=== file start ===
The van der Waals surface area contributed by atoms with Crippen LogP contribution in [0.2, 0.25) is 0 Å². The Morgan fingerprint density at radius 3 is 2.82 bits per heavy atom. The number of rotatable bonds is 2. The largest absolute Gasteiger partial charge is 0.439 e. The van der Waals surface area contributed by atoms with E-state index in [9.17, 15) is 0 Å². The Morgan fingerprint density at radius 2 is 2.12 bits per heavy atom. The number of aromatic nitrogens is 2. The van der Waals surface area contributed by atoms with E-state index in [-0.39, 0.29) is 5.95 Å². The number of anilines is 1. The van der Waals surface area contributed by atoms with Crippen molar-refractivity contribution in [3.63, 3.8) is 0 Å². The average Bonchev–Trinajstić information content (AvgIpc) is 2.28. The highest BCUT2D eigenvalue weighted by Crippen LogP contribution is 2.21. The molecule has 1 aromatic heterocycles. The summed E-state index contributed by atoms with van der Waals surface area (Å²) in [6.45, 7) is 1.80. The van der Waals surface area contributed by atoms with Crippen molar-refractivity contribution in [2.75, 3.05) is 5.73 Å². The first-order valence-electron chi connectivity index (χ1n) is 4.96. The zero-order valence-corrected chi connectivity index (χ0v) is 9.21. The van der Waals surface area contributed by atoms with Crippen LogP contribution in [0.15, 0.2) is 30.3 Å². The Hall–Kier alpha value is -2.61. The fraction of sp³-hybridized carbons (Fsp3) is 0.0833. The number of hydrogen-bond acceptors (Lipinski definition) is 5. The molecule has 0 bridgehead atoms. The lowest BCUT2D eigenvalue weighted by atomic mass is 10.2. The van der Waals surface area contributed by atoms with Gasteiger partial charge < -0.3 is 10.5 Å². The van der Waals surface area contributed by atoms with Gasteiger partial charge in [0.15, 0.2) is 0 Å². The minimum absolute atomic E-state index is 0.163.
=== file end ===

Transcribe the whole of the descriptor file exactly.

The van der Waals surface area contributed by atoms with Crippen LogP contribution in [0.2, 0.25) is 0 Å². The Morgan fingerprint density at radius 3 is 2.82 bits per heavy atom. The number of rotatable bonds is 2. The largest absolute Gasteiger partial charge is 0.439 e. The van der Waals surface area contributed by atoms with E-state index in [9.17, 15) is 0 Å². The Morgan fingerprint density at radius 2 is 2.12 bits per heavy atom. The number of aromatic nitrogens is 2. The van der Waals surface area contributed by atoms with E-state index in [-0.39, 0.29) is 5.95 Å². The number of anilines is 1. The van der Waals surface area contributed by atoms with Crippen molar-refractivity contribution in [3.63, 3.8) is 0 Å². The average Bonchev–Trinajstić information content (AvgIpc) is 2.28. The highest BCUT2D eigenvalue weighted by Crippen LogP contribution is 2.21. The molecule has 1 aromatic heterocycles. The summed E-state index contributed by atoms with van der Waals surface area (Å²) in [6.45, 7) is 1.80. The van der Waals surface area contributed by atoms with Crippen molar-refractivity contribution in [2.75, 3.05) is 5.73 Å². The first-order valence-electron chi connectivity index (χ1n) is 4.96. The zero-order valence-corrected chi connectivity index (χ0v) is 9.21. The van der Waals surface area contributed by atoms with Crippen LogP contribution in [0.15, 0.2) is 30.3 Å². The Hall–Kier alpha value is -2.61. The fraction of sp³-hybridized carbons (Fsp3) is 0.0833. The number of hydrogen-bond acceptors (Lipinski definition) is 5. The molecule has 0 bridgehead atoms. The lowest BCUT2D eigenvalue weighted by atomic mass is 10.2. The van der Waals surface area contributed by atoms with Gasteiger partial charge < -0.3 is 10.5 Å². The van der Waals surface area contributed by atoms with Gasteiger partial charge in [0.15, 0.2) is 0 Å². The minimum absolute atomic E-state index is 0.163.